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Webb attacks ‘reckless’ DB rules with £400bn impact

by William Robins on Nov 21, 2012 at 09:49

Webb attacks ‘reckless’ DB rules with £400bn impact

‘Reckless’ Solvency II-style capital requirements for defined benefit (DB) pension schemes would cost UK employers £150 billion, according to pensions minister Steve Webb.

Webb (pictured) said planned European Union rules to use a Solvency II-style basis to measure pension liabilities could increase DB pension shortfalls by £400 billion.

Speaking at the European Retirement Federation in Frankfurt, Webb said: ‘The new figures show us just how devastating the impact of the European Commission’s wrongheaded proposals would be…

‘We are urging Brussels not to pursue these dangerous, reckless plans. In Britain, we are making reforms to ensure our pension system is sustainable. In Europe, we should be working together to tackle real pension challenges, and find ways of better sharing the risk of providing pensions between the employer and employee.’

The Department for Work and Pensions estimates the number of DB schemes open to new members could fall from 16% to 5% over the next 20 years and that the proposed reforms would only accelerate, rather than reverse that proses.

4 comments so far. Why not have your say?

Julian Stevens

Nov 21, 2012 at 10:16

Yet another example of why the UK should withdraw completely from membership of the EU. Of what value is it to us? We'd be better off right out of it. Why doesn't the UK government tell Brussels that we're just not going to go along with Solvency II and all their other barmy ideas?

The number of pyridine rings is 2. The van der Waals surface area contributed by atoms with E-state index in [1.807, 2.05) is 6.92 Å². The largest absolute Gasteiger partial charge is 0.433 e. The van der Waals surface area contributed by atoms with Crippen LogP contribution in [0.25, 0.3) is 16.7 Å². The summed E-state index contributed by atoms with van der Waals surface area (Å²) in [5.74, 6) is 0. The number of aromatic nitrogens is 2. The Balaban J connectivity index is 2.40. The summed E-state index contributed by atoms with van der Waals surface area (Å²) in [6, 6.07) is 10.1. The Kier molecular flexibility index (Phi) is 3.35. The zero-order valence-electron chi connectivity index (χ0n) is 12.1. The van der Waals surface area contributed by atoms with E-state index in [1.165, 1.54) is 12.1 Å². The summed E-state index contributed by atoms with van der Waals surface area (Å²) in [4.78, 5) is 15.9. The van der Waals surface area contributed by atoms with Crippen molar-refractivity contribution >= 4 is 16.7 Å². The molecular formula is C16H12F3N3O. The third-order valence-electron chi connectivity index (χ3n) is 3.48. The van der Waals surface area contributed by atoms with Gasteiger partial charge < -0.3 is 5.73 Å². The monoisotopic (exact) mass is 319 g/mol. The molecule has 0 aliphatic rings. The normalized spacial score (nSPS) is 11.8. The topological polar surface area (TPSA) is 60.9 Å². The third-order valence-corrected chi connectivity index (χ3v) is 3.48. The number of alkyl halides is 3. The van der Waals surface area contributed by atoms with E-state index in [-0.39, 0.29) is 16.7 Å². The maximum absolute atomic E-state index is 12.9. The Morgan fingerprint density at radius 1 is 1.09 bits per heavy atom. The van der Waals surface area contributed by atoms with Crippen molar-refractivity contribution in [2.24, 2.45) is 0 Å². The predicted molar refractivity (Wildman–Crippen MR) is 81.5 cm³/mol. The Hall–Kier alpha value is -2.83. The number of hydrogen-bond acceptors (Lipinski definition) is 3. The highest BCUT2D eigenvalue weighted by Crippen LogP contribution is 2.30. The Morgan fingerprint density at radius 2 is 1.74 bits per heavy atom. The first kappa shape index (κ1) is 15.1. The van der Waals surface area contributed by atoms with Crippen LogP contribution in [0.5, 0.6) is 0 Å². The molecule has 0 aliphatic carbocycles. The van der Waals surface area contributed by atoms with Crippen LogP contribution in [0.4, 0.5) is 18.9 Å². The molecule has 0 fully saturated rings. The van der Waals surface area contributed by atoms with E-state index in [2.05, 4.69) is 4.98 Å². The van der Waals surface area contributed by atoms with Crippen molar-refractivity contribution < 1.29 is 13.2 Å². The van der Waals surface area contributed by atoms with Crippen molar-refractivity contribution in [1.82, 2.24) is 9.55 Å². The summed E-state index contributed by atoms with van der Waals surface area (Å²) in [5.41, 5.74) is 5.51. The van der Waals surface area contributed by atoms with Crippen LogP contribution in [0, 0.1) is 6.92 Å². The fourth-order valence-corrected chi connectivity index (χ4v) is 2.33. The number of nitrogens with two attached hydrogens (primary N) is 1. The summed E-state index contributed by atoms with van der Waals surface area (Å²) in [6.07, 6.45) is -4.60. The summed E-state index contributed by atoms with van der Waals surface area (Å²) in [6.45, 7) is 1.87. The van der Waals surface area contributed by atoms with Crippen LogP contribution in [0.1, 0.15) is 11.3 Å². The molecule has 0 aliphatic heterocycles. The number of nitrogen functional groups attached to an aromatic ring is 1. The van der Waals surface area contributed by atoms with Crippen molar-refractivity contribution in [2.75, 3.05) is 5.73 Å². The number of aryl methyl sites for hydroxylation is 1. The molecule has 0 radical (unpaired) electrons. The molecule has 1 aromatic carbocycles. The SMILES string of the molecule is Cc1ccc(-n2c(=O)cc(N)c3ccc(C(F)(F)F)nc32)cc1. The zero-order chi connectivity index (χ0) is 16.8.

That having said, 25 years of needless and damaging government interference has already all but wrecked the UK pensions landscape anyway. Or hadn't you noticed, Mr Webb? When are you going to start doing something useful such as calling for action on the annuity rates trap? Or have your political masters instructed you to keep quiet about that and talk about other things instead?

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David Botterill-Scott

Nov 21, 2012 at 12:05

If it isn't Gordon Brown, it's bound to be Ted Heath.

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Derek Guyers

Nov 21, 2012 at 12:15

"‘Reckless’ Solvency II-style capital requirements for defined benefit (DB) pension schemes would cost UK employers £150 billion."

I fear that the last funded DB schemes to go will be the local government schemes which means that most of the £150bn shortfall will fall on the UK taxpayer.

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Julian Stevens

Nov 21, 2012 at 12:37

Even worse, many of the public sector schemes aren't even funded, so quite how they'll conform to Solvency II is anyone's guess.

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